Twitter’s Producer API lets you stream live videos without connecting to Periscope

Periscope Producer

Twitter is making its Periscope Producer service more accessible with the launch of an API. Available in private beta, this tool enables developers and broadcasters to stream live video through their computer, camera, Xbox, virtual reality headset, or any non-phone device without needing to connect directly through the Periscope app.

Early partners already signed up to use the Periscope Producer API include Telestream, Livestream, Switchboard Cloud, and Teradek. Broadcasters interested in using the API can apply for access here.

Introduced in October, Periscope Producer is aimed at celebrities and influencers who seek to put out professionally produced, high-quality live video instead of just streaming directly from their phone. Producer became generally available in February, though broadcasters still had to manually configure their devices with the app. But with the Producer API, specific software can have the service already integrated so creators don’t have to fuss with all the setup.

Using the API, third-party apps can authenticate Periscope accounts, configure streams, start and end broadcasts, and share live video to Twitter. It even supports seamless authentication between software and Twitter’s video platform.

With Telestream, the company incorporated Producer into its Wirecast software, which means livestreams can now be transmitted through numerous devices, such as live camera feeds, iOS cameras, and computer desktop and web feeds. Broadcasters can go live on Periscope and Twitter right through the software, making it easier to share an experience with people across the internet.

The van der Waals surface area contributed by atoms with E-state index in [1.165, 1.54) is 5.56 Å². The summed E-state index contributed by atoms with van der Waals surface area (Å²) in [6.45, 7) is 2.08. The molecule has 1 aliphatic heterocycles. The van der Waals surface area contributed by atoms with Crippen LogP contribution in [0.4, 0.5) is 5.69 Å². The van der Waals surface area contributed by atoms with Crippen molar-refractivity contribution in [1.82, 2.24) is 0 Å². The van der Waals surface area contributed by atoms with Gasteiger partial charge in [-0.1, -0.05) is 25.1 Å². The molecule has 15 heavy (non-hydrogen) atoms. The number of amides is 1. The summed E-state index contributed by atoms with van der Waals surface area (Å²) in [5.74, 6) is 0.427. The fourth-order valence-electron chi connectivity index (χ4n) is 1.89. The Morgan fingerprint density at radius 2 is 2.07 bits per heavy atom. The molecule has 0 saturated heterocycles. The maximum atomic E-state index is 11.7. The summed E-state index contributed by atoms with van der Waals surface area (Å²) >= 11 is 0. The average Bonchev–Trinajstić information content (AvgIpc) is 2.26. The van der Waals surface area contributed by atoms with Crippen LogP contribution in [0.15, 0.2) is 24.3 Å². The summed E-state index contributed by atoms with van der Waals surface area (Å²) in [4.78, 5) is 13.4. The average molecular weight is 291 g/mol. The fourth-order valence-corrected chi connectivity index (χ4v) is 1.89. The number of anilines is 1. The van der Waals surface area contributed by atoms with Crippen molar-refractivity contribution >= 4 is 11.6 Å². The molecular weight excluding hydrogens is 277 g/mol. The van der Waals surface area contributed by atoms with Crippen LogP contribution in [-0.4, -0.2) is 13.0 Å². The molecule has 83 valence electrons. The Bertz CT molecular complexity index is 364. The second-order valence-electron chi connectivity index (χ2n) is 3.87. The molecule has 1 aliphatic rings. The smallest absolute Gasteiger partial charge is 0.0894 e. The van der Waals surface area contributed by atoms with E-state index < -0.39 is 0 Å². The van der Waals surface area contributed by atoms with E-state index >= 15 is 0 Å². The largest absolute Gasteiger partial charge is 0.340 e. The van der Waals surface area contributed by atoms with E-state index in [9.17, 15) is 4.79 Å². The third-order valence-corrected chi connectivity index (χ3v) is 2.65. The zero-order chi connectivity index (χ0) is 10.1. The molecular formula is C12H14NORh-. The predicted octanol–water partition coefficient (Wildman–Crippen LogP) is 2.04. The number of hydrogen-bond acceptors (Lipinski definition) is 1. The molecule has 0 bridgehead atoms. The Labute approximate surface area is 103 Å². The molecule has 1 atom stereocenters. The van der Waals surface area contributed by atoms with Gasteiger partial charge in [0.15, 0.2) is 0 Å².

And third-party apps could also benefit from this API, especially those that cater to creators who value higher-quality streams. Periscope already has a stream API, but this one may appeal to users who want more finesse and greater control over their videos.

Companies like Twitter and Facebook have doubled down on video recently, and this launch is another sign that Twitter is serious about livestreaming. But it’s coming nearly a year after Facebook launched its own livestream API that lets developers tap into the technology with their hardware and software. And though Twitter’s new API provides the same broadcast functionality as Periscope Producer does, you’ll still have to go through the app to get analytics or data.

Early reports suggested that Twitter would be permitting media companies to publish livestreaming videos directly into its service using an API. The company has repeatedly declined to comment on the matter. However, with more than 600 hours of live video content within the last quarter, Twitter seems to be recognizing the potential in bringing on more professional-quality streams. It’s also quite possible that we’ll see targeted ad placements in these streams, something the company could be selling at this year’s NewFront conference organized by the Interactive Advertising Bureau (IAB).

Making it easier for people to stream quality content is a good way to not only increase viewership, but also appeal to broadcasters.

The Periscope Producer API is currently available in private beta, and there’s no information as to when it’ll become more widely available.

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